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Bomber War: Arthur Harris and the Allied Bomber Offensive 1939-1945 by [Neillands, Robin]

Bomber War: Arthur Harris and the Allied Bomber Offensive 1939-1945 Kindle Edition

4.5 out of 5 stars 35 customer reviews

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Length: 464 pages Word Wise: Enabled Enhanced Typesetting: Enabled
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Amazon Review

Sixty years ago, as squadrons of British and US bombers set off night after night for Nazi Germany, few people challenged the morality of the operations. The Allies were on the side of the angels and any means were justified in the pursuit of victory. These days, as both memories and veterans fade away, questions are increasingly asked about the ethics of Bomber Command. In some quarters, Sir Arthur Harris, head of Bomber Command, is regarded as little better than a war criminal. It was to redress this imbalance of modern perception that Robin Neillands began this study of the Allied bomber offensive but, as he acknowledges, his remit rapidly expanded into a critique of strategic bombing as a whole. This, though, presents problems. Strategic bombing can loosely be defined as the carpet bombing of civilian and military installations in order to break the morale of the enemy. It is immediately clear that if you cite Hiroshima and Nagasaki as examples, then you have to concede that the theory works, as Japan surrendered in their aftermath.

Rather than clarifying the issue though, the Japanese experience confuses it, as it suggests that if Britain and the US had had the capacity to drop even more tonnage on Germany, the Nazis would have surrendered without the need for D-Day and consequent loss of life. The fact is, however, that although the Allies didn't have the weaponry to force Germany to its knees, they carried on regardless. Moreover, the bombing campaigns began in earnest at a time when the Allies had no other means to strike at the heart of Germany, and continued into 1945 with the destruction of Dresden when the war was almost won. Under such circumstances it is hard to argue the unequivocal morality of the British position, much as Neillands might like to. Harris was clearly not a war criminal, but he was no saint either. The fact is that five years of war is enough to wear anyone down and people take decisions they otherwise might not make. By late 1944 everyone was thoroughly exhausted and the collateral damage of a few German cities and their inhabitants was a minor consideration in the effort to get the war over and done with. For the most part, though, Neillands is an engaging and fair-minded historian and his accounts of the main events of the campaign are skilfully told and enlivened by first-hand accounts. And if he doesn¹t succeed in getting the Allied commanders off the hook, he more than succeeds in conveying the courage and determination of the aircrews, many of whom were knowingly condemned to an early death. --John Crace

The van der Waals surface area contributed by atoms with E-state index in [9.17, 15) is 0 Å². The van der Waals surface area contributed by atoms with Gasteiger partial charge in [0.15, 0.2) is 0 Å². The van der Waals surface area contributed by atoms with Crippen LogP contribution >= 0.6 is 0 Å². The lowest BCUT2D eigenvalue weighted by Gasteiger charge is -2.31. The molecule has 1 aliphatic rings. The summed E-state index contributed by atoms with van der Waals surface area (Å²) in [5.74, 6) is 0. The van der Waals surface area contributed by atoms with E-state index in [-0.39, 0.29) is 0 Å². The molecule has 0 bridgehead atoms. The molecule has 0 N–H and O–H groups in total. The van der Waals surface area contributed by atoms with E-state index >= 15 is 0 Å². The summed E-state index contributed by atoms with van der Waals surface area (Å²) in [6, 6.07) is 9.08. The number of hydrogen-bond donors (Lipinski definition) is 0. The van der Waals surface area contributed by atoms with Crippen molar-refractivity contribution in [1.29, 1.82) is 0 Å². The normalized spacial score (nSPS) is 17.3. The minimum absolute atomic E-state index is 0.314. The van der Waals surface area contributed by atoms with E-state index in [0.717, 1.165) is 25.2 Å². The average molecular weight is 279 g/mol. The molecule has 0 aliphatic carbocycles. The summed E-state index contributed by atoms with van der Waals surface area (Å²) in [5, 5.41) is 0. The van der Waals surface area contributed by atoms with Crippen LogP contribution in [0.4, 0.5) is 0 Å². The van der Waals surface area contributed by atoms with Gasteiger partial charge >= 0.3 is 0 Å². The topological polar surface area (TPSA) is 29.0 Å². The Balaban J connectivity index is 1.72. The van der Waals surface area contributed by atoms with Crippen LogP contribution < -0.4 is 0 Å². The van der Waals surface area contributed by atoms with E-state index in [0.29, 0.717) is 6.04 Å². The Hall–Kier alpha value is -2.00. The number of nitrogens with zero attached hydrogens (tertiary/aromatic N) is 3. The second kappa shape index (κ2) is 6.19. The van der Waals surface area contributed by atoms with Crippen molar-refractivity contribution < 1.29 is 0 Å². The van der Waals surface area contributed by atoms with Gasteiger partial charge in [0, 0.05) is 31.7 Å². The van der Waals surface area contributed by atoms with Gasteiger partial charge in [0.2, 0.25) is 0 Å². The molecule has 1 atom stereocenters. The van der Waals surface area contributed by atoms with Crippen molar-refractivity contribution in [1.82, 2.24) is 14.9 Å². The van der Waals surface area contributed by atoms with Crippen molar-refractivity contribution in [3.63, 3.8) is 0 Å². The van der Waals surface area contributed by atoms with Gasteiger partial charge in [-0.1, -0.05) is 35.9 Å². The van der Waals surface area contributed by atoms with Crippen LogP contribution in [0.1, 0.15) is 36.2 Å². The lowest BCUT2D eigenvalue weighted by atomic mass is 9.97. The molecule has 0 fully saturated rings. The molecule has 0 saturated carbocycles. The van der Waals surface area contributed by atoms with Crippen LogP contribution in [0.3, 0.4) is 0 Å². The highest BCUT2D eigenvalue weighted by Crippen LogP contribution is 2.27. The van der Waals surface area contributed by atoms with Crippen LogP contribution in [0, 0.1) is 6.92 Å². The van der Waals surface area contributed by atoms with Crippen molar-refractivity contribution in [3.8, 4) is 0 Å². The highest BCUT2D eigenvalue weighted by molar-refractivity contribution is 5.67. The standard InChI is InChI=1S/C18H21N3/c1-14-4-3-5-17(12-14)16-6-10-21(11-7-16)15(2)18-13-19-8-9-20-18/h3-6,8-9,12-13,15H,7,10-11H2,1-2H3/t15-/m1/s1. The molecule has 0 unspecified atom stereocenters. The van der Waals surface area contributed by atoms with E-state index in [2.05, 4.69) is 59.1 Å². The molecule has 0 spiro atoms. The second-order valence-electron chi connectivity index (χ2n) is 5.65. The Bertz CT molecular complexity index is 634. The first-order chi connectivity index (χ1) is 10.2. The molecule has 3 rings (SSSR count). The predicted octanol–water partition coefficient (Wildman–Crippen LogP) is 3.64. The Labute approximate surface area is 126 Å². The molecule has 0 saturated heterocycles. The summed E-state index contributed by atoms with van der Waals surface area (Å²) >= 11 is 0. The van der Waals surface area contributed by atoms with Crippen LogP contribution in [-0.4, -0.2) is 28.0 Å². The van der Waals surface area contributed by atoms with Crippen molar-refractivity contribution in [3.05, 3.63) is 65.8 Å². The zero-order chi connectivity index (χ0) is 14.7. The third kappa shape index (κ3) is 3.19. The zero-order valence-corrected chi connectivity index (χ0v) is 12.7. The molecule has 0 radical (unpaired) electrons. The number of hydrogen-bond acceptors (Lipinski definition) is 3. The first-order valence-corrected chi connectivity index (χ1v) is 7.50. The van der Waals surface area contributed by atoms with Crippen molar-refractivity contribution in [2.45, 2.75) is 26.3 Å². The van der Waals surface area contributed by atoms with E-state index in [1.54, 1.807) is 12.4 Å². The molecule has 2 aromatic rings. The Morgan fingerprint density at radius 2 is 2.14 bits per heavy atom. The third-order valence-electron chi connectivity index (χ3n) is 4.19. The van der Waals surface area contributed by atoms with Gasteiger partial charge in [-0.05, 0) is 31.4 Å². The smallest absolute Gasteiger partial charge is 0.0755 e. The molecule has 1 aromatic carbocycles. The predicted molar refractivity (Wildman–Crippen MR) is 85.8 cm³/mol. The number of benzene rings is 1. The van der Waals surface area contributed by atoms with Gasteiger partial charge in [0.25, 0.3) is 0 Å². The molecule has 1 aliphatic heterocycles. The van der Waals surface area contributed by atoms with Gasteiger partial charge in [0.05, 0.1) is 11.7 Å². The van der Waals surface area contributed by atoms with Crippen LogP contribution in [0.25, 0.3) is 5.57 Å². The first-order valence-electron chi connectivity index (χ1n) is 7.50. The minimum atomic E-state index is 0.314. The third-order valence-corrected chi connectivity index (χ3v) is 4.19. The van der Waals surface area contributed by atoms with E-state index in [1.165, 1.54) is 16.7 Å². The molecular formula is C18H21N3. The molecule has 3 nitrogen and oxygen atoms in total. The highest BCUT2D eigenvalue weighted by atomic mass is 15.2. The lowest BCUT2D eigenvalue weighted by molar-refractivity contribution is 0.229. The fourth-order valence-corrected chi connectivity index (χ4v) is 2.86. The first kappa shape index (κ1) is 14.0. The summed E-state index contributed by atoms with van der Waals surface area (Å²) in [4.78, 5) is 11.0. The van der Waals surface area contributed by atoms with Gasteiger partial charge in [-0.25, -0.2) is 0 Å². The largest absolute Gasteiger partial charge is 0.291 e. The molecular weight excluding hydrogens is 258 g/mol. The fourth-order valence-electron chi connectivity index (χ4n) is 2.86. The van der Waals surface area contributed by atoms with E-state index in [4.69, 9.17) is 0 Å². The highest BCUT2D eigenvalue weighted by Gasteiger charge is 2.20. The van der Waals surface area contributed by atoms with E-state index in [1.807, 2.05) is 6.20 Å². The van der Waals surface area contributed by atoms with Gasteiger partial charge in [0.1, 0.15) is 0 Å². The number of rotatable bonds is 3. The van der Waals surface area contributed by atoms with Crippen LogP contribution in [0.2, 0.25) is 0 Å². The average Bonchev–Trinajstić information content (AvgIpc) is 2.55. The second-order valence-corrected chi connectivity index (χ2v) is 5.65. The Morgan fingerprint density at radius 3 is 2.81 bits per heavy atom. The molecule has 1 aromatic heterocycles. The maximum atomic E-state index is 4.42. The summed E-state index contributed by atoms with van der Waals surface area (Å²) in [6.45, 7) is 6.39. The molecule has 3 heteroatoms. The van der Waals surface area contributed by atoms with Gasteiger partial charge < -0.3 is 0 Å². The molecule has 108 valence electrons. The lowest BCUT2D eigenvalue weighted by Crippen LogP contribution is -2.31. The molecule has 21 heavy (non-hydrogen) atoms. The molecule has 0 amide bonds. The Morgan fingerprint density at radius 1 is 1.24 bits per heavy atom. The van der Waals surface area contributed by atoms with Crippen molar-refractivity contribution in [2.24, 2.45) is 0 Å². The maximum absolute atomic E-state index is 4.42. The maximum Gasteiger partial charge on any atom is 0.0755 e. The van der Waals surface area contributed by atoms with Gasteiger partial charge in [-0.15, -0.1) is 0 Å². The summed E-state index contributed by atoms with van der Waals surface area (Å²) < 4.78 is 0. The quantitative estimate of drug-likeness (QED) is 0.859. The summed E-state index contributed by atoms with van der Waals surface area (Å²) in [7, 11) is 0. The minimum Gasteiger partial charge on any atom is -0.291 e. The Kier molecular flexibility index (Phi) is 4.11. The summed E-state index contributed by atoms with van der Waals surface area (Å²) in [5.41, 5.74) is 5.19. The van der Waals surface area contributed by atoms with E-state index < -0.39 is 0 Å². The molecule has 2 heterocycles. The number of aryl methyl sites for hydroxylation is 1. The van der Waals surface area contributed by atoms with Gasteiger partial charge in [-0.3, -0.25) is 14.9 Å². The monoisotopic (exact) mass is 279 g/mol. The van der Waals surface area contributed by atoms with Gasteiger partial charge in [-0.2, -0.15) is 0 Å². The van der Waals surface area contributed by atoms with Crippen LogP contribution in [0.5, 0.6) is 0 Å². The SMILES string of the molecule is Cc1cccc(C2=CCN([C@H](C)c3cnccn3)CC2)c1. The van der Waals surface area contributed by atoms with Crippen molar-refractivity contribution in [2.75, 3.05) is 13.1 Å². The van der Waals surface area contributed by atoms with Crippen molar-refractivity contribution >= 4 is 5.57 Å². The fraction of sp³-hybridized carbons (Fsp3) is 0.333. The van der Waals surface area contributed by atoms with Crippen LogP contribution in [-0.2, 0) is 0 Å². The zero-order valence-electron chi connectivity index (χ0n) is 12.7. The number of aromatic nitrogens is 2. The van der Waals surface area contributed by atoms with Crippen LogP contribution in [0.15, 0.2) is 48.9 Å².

Review

'This book... counters some of the claptrap uttered [about the bomber war]. It is also a compelling and very moving account.' Major General Julian Thompson CB OBE 'Rarely has oral history been put to better use.' Blake Morrison, Independent on Sunday 'An engrossing study... a valuable contribution to the history of air warfare.' Saul David, Sunday Telegraph

Product details

  • Format: Kindle Edition
  • File Size: 1541 KB
  • Print Length: 464 pages
  • Publisher: Endeavour Media (2 Oct. 2014)
  • Sold by: Amazon Media EU S.à r.l.
  • Language: English
  • ASIN: B00O4XS8QC
  • Text-to-Speech: Enabled
  • X-Ray:
  • Word Wise: Enabled
  • Screen Reader: Supported
  • Enhanced Typesetting: Enabled
  • Average Customer Review: 4.5 out of 5 stars 35 customer reviews
  • Amazon Bestsellers Rank: #125,079 Paid in Kindle Store (See Top 100 Paid in Kindle Store)
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